Fact-Checking Impacts Social Perception but is Prey to Gender and Racial Discrimination
38 Pages Posted: 18 Jun 2019 Last revised: 28 Sep 2020
Date Written: September 1, 2020
We examine the problem of the proliferation of misinformation through platforms that offer a solution – fact-checking platforms. While these platforms have become popular, there is scant evidence on their effectiveness to shape public perception. In particular, we are interested in understanding how race and gender impact perceptions of the warmth, morality and competence of a spokesperson (i.e. the public figures making a claim) and how these perceptions are altered by reducing information asymmetry, i.e. by offering fact-checking information. In a lab experiment where we replicate the PolitiFact interface and manipulate gender (male vs. female), race (Caucasian vs. under-represented minority), truth evaluation (false vs. true) and supporting information (scorecard vs. full analysis), we find compelling results that 1) support that race and gender bias effects persist when evaluating the morality and competence of a spokesperson making a claim; but 2) show that reducing information asymmetry can help mitigate some of these biases. By focusing on a single and highly popular response to the problem of fake news, fact-checking, and by further examining the role of the spokesperson in contrast to the content or statements made, we provide novel, interesting, and important perspective on understanding how to intervene in the proliferation and propagation of misinformation online.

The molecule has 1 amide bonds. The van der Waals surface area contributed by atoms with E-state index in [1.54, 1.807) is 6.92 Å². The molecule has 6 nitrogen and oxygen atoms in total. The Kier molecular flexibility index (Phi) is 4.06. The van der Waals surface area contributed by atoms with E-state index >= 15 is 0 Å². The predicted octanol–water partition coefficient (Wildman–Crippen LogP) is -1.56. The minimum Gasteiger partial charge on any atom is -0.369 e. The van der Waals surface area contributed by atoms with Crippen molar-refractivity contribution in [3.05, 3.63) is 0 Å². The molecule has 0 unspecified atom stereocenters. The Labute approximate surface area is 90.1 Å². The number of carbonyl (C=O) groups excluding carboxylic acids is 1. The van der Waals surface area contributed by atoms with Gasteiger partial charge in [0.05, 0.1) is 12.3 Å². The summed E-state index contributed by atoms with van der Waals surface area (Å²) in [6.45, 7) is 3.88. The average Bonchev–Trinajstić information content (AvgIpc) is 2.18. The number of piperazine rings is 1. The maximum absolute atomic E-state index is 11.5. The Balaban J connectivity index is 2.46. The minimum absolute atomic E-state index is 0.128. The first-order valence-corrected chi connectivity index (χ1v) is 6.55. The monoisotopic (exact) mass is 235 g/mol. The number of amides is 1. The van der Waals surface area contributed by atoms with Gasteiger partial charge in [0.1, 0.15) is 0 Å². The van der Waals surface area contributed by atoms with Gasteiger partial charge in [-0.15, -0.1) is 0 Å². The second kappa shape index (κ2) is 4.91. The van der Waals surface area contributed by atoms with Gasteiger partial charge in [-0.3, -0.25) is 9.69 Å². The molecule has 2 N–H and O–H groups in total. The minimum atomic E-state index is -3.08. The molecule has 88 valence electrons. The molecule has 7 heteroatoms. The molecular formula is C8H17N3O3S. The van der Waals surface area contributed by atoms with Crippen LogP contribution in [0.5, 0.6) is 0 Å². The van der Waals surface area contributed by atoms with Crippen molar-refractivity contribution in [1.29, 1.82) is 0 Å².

Keywords: Digital Platforms, Fake News, Fact-Checking, Information Asymmetry, Bias
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